AMA Bousema T, Youssef RM, Cook J, et al. Serologic Markers for Detecting Malaria in Areas of Low Endemicity, Somalia, 2008. Emerging Infectious Diseases. 2010;16(3):392-399. doi:10.3201/eid1603.090732.
    APA Bousema, T., Youssef, R. M., Cook, J., Cox, J., Alegana, V. A., Amran, J....Drakeley, C. J. (2010). Serologic Markers for Detecting Malaria in Areas of Low Endemicity, Somalia, 2008. Emerging Infectious Diseases, 16(3), 392-399. https://dx.doi.org/10.3201/eid1603.090732.
  • Infection of Kissing Bugs with Trypanosoma cruzi, Tucson, Arizona, USA PDF Version [PDF - 205 KB - 6 pages]
    C. E. Reisenman et al.
        View Abstract

    Triatomine insects (Hemiptera: Reduviidae), commonly known as kissing bugs, are a potential health problem in the southwestern United States as possible vectors of Trypanosoma cruzi, the causative agent of Chagas disease. Although this disease has been traditionally restricted to Latin America, a small number of vector-transmitted autochthonous US cases have been reported. Because triatomine bugs and infected mammalian reservoirs are plentiful in southern Arizona, we collected triatomines inside or around human houses in Tucson and analyzed the insects using molecular techniques to determine whether they were infected with T. cruzi. We found that 41.5% of collected bugs (n = 164) were infected with T. cruzi, and that 63% of the collection sites (n = 22) yielded >1 infected specimens. Although many factors may contribute to the lack of reported cases in Arizona, these results indicate that the risk for infection in this region may be higher than previously thought.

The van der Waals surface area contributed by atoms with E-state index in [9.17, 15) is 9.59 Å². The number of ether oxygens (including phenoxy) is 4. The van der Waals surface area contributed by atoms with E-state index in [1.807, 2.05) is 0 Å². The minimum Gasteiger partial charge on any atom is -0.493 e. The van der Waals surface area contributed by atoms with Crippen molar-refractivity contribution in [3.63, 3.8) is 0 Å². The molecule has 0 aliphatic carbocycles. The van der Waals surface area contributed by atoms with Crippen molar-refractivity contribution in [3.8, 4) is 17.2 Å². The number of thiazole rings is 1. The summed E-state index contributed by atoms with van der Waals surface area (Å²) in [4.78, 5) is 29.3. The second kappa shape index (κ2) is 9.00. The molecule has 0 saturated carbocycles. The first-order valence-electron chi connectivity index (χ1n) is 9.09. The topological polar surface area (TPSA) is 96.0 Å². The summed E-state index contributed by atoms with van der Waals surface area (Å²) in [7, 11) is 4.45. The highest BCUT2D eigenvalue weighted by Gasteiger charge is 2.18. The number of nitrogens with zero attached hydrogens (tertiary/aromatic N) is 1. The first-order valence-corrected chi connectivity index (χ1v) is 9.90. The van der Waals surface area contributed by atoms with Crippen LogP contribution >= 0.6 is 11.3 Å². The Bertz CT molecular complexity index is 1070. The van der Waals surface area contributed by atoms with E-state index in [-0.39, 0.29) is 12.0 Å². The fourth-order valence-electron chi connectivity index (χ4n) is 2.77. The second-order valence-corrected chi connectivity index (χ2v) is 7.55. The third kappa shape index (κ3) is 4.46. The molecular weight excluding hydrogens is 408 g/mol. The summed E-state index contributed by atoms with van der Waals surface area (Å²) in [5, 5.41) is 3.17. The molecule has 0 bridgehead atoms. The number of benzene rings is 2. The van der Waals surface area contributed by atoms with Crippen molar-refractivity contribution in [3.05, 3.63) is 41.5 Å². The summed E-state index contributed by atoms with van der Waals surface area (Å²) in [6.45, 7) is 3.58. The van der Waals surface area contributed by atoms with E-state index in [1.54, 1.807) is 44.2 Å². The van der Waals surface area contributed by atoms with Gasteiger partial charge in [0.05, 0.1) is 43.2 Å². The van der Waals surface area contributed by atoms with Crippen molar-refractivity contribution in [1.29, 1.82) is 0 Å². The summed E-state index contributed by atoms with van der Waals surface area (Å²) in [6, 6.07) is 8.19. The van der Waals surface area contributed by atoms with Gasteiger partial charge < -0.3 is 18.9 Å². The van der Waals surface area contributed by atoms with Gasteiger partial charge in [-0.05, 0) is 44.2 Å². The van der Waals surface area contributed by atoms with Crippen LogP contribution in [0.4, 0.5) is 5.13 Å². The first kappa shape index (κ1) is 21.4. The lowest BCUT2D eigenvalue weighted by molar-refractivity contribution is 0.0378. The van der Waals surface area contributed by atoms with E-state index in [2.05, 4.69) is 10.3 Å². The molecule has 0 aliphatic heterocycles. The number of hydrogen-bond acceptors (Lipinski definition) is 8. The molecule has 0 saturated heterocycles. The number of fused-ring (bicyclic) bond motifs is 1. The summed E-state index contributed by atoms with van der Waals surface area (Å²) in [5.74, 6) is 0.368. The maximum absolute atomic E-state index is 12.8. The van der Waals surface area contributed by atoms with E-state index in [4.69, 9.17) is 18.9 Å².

Cite This Article
    EID Reisenman CE, Lawrence G, Guerenstein PG, Gregory T, Dotson E, Hildebrand JG, et al. Infection of Kissing Bugs with Trypanosoma cruzi, Tucson, Arizona, USA. Emerg Infect Dis. 2010;16(3):400-405. https://dx.doi.org/10.3201/eid1603.090648
    AMA Reisenman CE, Lawrence G, Guerenstein PG, et al. Infection of Kissing Bugs with Trypanosoma cruzi, Tucson, Arizona, USA. Emerging Infectious Diseases. 2010;16(3):400-405. doi:10.3201/eid1603.090648.
    APA Reisenman, C. E., Lawrence, G., Guerenstein, P. G., Gregory, T., Dotson, E., & Hildebrand, J. G. (2010). Infection of Kissing Bugs with Trypanosoma cruzi, Tucson, Arizona, USA. Emerging Infectious Diseases, 16(3), 400-405. https://dx.doi.org/10.3201/eid1603.090648.
  • Surveillance for West Nile Virus in American White Pelicans, Montana, USA, 2006–2007 PDF Version [PDF - 147 KB - 6 pages]
    G. P. Johnson et al.
        View Abstract

    West Nile virus (WNV)–associated deaths of American white pelican (Pelecanus erythrorhynchos) chicks have been recognized at various nesting colonies in the United States since 2002. We evaluated American white pelican nesting colonies in Sheridan County, Montana, USA, for an association between WNV-positive pelican carcasses and human West Nile neuroinvasive disease. Persons in counties hosting affected colonies had a 5× higher risk for disease than those in counties with unaffected colonies. We also investigated WNV infection and blood meal source among mosquitoes and pelican tissue type for greatest WNV detection efficacy in carcasses. WNV-infected Culex tarsalis mosquitoes were detected and blood-engorged Cx. tarsalis contained pelican DNA. Viral loads and detection consistency among pelican tissues were greatest in feather pulp, brain, heart, and skin. Given the risks posed to wildlife and human health, coordinated efforts among wildlife and public health authorities to monitor these pelican colonies for WNV activity are potentially useful.